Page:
By Alexis Soloski
By Molly Grogan
By R. C. Baker
By Christian Viveros-Fauné
By Alexis Soloski
By Alexis Soloski
By Lilly Lampe
Prior to the Revolutionary War, Benjamin Franklin and his son William were not only parent and child, but also the closest of friends. Franklin was, of course, Franklin, but William was a star in his own right. Educated in England, William felt close to the British aristocracy and was named Royal Governor of New Jersey in 1763. As sides split in the lead-up to the war, William refused to break with the king despite Ben's pleas for him to join the colonial cause. By July 4 of 1776, William had been torn from his governorship and imprisoned by the Americans, losing not only a career, but also a father: because of William's allegiance to the British (which included acts of loyalist terrorism), Ben permanently disowned him.
Trying to understand the brutality of this rift is the heart of Josh Kornbluth's immensely enjoyable new monologue, Ben Franklin: Unplugged (P.S. 122). It's also a way for Kornbluth to examine the problematic relationship he has with his own parents: his unrepentantly Stalinist mother and, especially, his dead father. Kornbluth's interest in Franklin was at first accidental: shaving in a steamy bathroom mirror one morning, he glances up and notices he's started to look like ol' Ben. This leads to an acting gig impersonating Franklin on MSNBC, then, through his research on the Founding Kite- Flyer, to an obsession with Ben and William's tragic relationship.
Kornbluth, perhaps best known for his monologue Red Diaper Baby, delivers his tale with great appeal, much humor, and some nice round glasses. His occasional ill-at-easeness on stage only lends him a certain credibility even if parts of his pursuit sound a bit stretched. And while he uses the Franklins' story to understand his own life, Kornbluth doesn't fall into the solipsistic trap of subordinating history to his own neuroses: the glimpses at his own family are touching and funny, but the emotional weight of the Franklins' saga remains foremost. Brian Parks
Greeks Bearing Rifts
Voltaire may have regarded Jean Racine's Phèdre as tragedy's greatest heroine, but he was concerned with the deterioration of French classical literature. Any assessment resulting from his 18th-century worries may not seem particularly cogent to contemporary audiences. In a modern era where remorselessness is a primary component, the Greek queen's anguish over incestuous longings for her stepson, Hippolytus, could register as passé something to conjure sympathy but not empathy. It's this condition that Jonathan Kent is up against with his production of Phèdre(BAM), and which he battles with better results than Hippolytus gets wrestling that bull from the sea. Kent doesn't have the option of naturalism, either, not with characters who are demigods. Phèdre's maternal grandfather is the Sun; her husband, Theseus, is on speaking terms with Poseidon. When Diana Rigg, buffeted around the stage as if by internal fires, shields her eyes against the Sun's cold rays, she is literally warding off parental chastisement. So although Kent has claimed that Phèdre remains timelessly engaging because she's so up-to-date, his actual bow to immediacy is in the directness and scale with which he's staged Racine's masterwork. His version restores meaning to the adjective awesome. Awe, of course, was the point of drama for Racine. He wasn't interested in making his spectators "feel for" Phèdre. Kent is true to his playwright and is helped immeasurably by Ted Hughes's translation, which trades in the music of rhymed alexandrines for muscular free verse. As Hippolytus, Toby Stephens embodies over-the-top playing that's simultaneously the top. David Finkle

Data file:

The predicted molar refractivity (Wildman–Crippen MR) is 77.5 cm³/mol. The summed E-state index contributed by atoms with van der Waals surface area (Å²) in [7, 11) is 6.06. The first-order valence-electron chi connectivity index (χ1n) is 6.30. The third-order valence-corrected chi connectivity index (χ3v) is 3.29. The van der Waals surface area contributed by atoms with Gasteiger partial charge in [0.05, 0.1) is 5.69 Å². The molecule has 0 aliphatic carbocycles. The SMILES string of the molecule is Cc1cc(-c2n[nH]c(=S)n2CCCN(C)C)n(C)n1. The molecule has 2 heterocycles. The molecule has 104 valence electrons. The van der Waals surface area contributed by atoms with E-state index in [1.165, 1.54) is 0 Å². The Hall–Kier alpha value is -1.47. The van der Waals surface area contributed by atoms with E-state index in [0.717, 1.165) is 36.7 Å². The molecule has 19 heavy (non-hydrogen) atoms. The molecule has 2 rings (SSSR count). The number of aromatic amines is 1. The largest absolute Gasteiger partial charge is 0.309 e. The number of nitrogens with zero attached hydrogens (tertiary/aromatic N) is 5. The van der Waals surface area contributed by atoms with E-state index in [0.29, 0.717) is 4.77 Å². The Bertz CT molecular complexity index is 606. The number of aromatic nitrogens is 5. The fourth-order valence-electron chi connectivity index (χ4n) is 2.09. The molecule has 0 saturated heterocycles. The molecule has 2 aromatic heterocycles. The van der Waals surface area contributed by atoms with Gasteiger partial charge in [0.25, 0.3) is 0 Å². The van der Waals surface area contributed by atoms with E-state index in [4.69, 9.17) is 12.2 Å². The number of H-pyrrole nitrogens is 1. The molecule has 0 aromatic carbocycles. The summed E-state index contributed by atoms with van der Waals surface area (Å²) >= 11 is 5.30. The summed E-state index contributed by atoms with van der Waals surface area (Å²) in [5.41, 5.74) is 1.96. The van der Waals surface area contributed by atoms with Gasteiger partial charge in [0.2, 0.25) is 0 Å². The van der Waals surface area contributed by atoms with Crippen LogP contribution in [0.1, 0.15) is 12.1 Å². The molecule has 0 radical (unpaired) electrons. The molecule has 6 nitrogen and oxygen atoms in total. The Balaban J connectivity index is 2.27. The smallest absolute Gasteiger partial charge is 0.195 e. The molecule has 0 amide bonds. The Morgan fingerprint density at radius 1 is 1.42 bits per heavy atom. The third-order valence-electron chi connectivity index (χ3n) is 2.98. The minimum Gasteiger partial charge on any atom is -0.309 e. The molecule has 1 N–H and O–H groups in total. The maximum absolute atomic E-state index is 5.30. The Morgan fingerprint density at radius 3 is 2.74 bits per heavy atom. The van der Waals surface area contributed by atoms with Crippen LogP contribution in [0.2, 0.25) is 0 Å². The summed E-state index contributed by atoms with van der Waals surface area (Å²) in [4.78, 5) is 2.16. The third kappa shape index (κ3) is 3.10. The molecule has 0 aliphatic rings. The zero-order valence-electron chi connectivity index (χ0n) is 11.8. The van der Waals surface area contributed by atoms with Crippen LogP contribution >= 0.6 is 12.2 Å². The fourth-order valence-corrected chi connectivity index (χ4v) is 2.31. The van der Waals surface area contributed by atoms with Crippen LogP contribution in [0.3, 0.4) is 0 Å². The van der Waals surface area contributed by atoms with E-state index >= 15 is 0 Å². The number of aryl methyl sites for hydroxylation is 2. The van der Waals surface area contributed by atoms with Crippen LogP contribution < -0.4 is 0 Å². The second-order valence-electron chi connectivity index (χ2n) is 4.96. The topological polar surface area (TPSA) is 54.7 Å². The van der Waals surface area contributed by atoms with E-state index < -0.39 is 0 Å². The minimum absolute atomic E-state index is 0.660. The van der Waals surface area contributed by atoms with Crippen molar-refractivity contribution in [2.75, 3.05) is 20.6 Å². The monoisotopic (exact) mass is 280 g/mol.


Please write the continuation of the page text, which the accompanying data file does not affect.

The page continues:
Are they moving? In one fascinating sequence in Sonoko Kawahara's Canon in 3D Major, three women lined up in chairs make hand motions sewing, lifting, rubbing so slowly and continuously that, like the minute hand on a clock, you have to study them to be sure they're in motion. It is a Chekhovian moment in this reconstruction of The Three Sisters.
Canon is one of two pieces shown January 7 as part of Dance Theater Workshop's "Hit & Run Festival"; it exemplifies the festival's aim of mating theater with other art forms. Playing on Pachelbel's composition, Canonis symmetrical and spare. The performers recite snatches of dialogue evoking languor and longing for home while arranging and rearranging themselves in tiny but telling interactions. All three lift their cups, but one drops her spoon; their reactions suggest intimacy, competition, affection. As silence alternates with music and clocks chime, the years pass excruciatingly. So overpowering is the sameness that any alteration a red umbrella explodes with drama. The work is distanced and cerebral, yet satisfying.
Clarinda Maclow's Odd's Sea (The Return), a retelling of The Odyssey, is as busy and noisy as Canon is restrained. In one scene the female actor portraying Telemachus wields a TV while a video screen behind her runs snatches of pop culture, from Mickey Mouse through sitcoms and news footage. Perhaps this is meant to suggest the collapse of civilization in Odysseus's absence. But this confused hodgepodge billed as a work in progress allows no one theme to emerge from its pile of devices: video e-mail, screechy pseudo-classical singing, muscular choreography and street talk à la West Side Story. No wonder the wanderer takes so long to come home. Francine Russo